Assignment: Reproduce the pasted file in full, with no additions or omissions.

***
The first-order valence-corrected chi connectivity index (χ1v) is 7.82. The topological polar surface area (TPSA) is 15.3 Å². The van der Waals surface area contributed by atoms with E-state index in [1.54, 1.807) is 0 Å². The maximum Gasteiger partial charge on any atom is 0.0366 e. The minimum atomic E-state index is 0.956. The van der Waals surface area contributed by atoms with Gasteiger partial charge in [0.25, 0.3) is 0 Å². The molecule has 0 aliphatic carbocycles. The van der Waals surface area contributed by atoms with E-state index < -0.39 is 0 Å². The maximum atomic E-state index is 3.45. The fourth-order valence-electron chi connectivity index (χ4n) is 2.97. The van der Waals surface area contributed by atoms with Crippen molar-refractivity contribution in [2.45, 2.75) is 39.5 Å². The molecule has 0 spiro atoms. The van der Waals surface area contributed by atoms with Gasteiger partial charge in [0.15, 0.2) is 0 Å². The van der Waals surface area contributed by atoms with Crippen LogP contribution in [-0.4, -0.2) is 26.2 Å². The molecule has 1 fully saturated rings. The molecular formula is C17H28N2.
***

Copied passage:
The first-order valence-corrected chi connectivity index (χ1v) is 7.82. The topological polar surface area (TPSA) is 15.3 Å². The van der Waals surface area contributed by atoms with E-state index in [1.54, 1.807) is 0 Å². The maximum Gasteiger partial charge on any atom is 0.0366 e. The minimum atomic E-state index is 0.956. The van der Waals surface area contributed by atoms with Gasteiger partial charge in [0.25, 0.3) is 0 Å². The molecule has 0 aliphatic carbocycles. The van der Waals surface area contributed by atoms with E-state index < -0.39 is 0 Å². The maximum atomic E-state index is 3.45. The fourth-order valence-electron chi connectivity index (χ4n) is 2.97. The van der Waals surface area contributed by atoms with Crippen molar-refractivity contribution in [2.45, 2.75) is 39.5 Å². The molecule has 0 spiro atoms. The van der Waals surface area contributed by atoms with Gasteiger partial charge in [0.15, 0.2) is 0 Å². The van der Waals surface area contributed by atoms with Crippen LogP contribution in [-0.4, -0.2) is 26.2 Å². The molecule has 1 fully saturated rings. The molecular formula is C17H28N2.